MIA: Authenticity and Transparency at Amazon, VP Pence’s Office

When PR pros use the words internal communications, usually they're talking about messaging from corporate leaders to staff. Traditionally, internal communications is considered an afterthought, a low priority. At this uncertain moment, though, it’s taken on a renewed importance. Over-communication with staff has become the order of the day. In a PRNEWS survey earlier this week, a significant majority of respondents (65 percent) said now is not the time to ease up on over-communication with staff. As Bell's CCO and chief of staff Robert Hastings told PRNEWS, "This is a human crisis. People expect a human response."

Internal communications mean something else at Amazon currently. The online behemoth is attempting to stifle large groups of its corporate employees from communicating with each other, Vox's

On Monday, Amazon’s IT department alerted corporate employees who manage large email listservs (500 employees or more) that they need approval from a moderator before posting messages.

[PR Takeaway: Expect that what goes on inside your company will find its way into the media or social media. In a sense, internal communications no longer exists. Take a look at what occurred this week on Tribune Publishing's internal Slack channel and was later spread across the news. ]

Control the Message

Amazon has thousands of employee listservs, according to Vox. The issue for Amazon is that corporate employees are using its listservs to discuss matters the company wants kept quiet. One of those is how the company is protecting warehouse workers against coronavirus. That's a delicate subject at Amazon. The company's had unfavorable coverage about this subject recently.

Amazon has fired employees, warehouse and corporate, who helped lead or organize protests about the company's coronavirus response. Several senators have begun investigating the firing of at least one warehouse worker, Chris Smalls (more on him below).

In addition, Amazon lost a court case in France, where unions representing warehouse employees argued that Amazon failed to protect workers adequately against coronavirus.

Amazon has tried to change the narrative about protecting its warehouse employees (see tweet below). Protecting employees, including testing them and providing PPE, could push Amazon to lose $1.5 billion during the second quarter, Amazon founder Jeff Bezos said this week. Amazon reported booming sales in the first quarter, in part owing to deliveries made during the virus.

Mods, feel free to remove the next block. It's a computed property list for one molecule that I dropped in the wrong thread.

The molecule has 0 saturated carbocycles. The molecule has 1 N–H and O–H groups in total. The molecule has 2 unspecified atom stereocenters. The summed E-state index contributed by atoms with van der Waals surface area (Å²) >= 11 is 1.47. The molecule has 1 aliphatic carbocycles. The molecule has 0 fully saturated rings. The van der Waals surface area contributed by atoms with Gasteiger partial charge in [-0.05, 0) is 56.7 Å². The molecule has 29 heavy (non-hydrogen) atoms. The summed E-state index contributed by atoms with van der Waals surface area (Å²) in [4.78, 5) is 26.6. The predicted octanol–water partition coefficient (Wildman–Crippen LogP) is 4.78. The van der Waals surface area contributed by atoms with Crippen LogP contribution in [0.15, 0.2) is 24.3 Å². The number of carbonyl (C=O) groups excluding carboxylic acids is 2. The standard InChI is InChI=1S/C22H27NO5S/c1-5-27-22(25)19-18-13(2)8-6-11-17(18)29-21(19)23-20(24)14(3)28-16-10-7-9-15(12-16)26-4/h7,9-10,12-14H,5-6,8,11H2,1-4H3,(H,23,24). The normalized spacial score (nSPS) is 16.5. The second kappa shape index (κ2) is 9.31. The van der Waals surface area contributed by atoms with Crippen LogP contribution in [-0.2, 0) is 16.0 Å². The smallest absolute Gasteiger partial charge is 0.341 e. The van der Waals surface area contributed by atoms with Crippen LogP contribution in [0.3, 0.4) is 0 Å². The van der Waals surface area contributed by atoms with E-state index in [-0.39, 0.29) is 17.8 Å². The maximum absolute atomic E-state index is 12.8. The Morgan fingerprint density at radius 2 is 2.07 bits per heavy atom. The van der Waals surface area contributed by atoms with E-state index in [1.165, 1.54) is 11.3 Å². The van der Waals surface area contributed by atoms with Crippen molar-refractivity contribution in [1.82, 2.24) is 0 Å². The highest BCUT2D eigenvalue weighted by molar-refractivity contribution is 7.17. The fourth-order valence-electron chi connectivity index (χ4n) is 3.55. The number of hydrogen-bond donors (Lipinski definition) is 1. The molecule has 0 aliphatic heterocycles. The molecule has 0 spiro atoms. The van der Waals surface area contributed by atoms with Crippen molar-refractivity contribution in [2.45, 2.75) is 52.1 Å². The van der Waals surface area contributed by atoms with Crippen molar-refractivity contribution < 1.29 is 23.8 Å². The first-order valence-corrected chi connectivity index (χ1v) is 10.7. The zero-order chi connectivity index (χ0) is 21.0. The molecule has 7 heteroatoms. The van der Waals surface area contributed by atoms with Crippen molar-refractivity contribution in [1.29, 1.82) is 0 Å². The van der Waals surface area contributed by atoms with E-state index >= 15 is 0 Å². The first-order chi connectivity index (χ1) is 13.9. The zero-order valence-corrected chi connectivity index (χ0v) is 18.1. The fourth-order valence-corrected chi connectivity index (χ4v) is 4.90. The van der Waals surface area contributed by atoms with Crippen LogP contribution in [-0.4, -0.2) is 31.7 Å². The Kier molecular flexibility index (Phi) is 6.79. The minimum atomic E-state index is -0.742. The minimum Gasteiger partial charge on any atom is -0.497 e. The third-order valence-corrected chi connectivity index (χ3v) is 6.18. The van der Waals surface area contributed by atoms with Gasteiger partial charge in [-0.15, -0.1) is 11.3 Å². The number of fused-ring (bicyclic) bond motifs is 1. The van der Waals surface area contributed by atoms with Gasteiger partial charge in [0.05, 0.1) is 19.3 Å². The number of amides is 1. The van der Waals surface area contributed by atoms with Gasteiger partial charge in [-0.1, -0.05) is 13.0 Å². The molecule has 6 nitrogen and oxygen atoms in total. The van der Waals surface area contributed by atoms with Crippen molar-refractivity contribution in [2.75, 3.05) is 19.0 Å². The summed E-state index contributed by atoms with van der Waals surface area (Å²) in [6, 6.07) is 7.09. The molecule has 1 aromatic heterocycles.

Amazon also has another issue with corporate employees communicating. A Wall Street Journal article last month alleged Amazon routinely uses sales data from third-party sellers to create competing products. The article alleges Amazon counsel Nate Sutton lied during a July hearing on Capitol Hill when he said the company does not do that. Sources for the Journal's story were Amazon employees. Today Republicans and Democrats on the House Judiciary Committee called on Bezos to appear before the committee to discuss the matter.

To Mask or Not to Mask

In an indirectly related story, the office of Vice President Mike Pence allegedly threatened to retaliate against Voice of America journalist Steve Herman. His offense was tweeting that Pence’s staff knew of the Mayo Clinic's mask requirement. In a widely covered story, Pence appeared at the famed clinic Tuesday unmasked.

A member of the VP’s press pool, Herman alleges Pence's office sent him and other journalists briefing papers beforehand that said to wear masks. The VP's office's beef with Herman, it said, was that he made public off-the-record briefing materials.

Karen Pence said her husband was unaware of the mask rule. Made during a Fox News interview yesterday, her claim goes against a Mayo Clinic tweet from Tuesday that said the mask rule was made clear to the VP’s office. That tweet eventually was removed.

It’s not clear whether or not Herman will be barred from traveling with the VP’s press pool.

Later in the day, Pence donned a mask while making a public appearance.

PR Takeaways: 1. PR counsels authenticity and transparency. It seems to be in small supply at Amazon. 2. For the VP's office, own your mistakes. It's a better tactic than blaming journalists.  3. For Amazon and the VP's office: Always consider the court of public opinion when crafting messages. Strong-arming makes for bad optics. 4. Avoid making statements to the press or Congress that you can't prove with facts.

Amazon said it fired staffer Chris Smalls, who organized a walkout in NY, because he violated Amazon safety rules. Speaking out against Amazon's coronavirus response had nothing to do with Smalls' dismissal, apparently.

Similarly, Pence’s office claims it’s weighing punishing Herman for making an off-the-record document public. Embarrassing the VP for his failure wear a mask had nothing to do with its displeasure for Herman, apparently.

Really?

This article is part of PRNEWS' daily COVID-19 coverage, click here to see the latest updates.